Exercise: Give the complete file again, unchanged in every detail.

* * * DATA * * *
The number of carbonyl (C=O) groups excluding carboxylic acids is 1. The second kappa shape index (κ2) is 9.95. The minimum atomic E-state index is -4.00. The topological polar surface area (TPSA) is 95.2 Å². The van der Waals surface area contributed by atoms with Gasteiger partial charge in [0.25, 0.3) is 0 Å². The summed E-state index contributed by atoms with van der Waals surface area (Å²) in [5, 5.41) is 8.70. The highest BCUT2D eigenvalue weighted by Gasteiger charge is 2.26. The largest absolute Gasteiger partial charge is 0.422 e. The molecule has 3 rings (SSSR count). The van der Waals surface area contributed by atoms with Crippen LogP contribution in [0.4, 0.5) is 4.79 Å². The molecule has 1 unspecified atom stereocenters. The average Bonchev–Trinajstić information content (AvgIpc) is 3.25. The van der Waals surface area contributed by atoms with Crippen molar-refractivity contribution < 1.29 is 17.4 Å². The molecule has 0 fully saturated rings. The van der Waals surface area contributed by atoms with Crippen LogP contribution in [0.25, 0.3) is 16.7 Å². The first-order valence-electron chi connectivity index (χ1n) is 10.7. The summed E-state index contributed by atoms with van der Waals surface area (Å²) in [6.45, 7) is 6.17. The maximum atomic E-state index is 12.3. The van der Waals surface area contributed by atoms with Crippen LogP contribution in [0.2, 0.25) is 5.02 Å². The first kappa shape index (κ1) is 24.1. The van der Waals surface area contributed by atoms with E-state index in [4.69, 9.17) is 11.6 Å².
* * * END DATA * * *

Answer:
The number of carbonyl (C=O) groups excluding carboxylic acids is 1. The second kappa shape index (κ2) is 9.95. The minimum atomic E-state index is -4.00. The topological polar surface area (TPSA) is 95.2 Å². The van der Waals surface area contributed by atoms with Gasteiger partial charge in [0.25, 0.3) is 0 Å². The summed E-state index contributed by atoms with van der Waals surface area (Å²) in [5, 5.41) is 8.70. The highest BCUT2D eigenvalue weighted by Gasteiger charge is 2.26. The largest absolute Gasteiger partial charge is 0.422 e. The molecule has 3 rings (SSSR count). The van der Waals surface area contributed by atoms with Crippen LogP contribution in [0.4, 0.5) is 4.79 Å². The molecule has 1 unspecified atom stereocenters. The average Bonchev–Trinajstić information content (AvgIpc) is 3.25. The van der Waals surface area contributed by atoms with Crippen molar-refractivity contribution < 1.29 is 17.4 Å². The molecule has 0 fully saturated rings. The van der Waals surface area contributed by atoms with Crippen LogP contribution in [0.25, 0.3) is 16.7 Å². The first-order valence-electron chi connectivity index (χ1n) is 10.7. The summed E-state index contributed by atoms with van der Waals surface area (Å²) in [6.45, 7) is 6.17. The maximum atomic E-state index is 12.3. The van der Waals surface area contributed by atoms with Crippen LogP contribution in [0.2, 0.25) is 5.02 Å². The first kappa shape index (κ1) is 24.1. The van der Waals surface area contributed by atoms with E-state index in [4.69, 9.17) is 11.6 Å².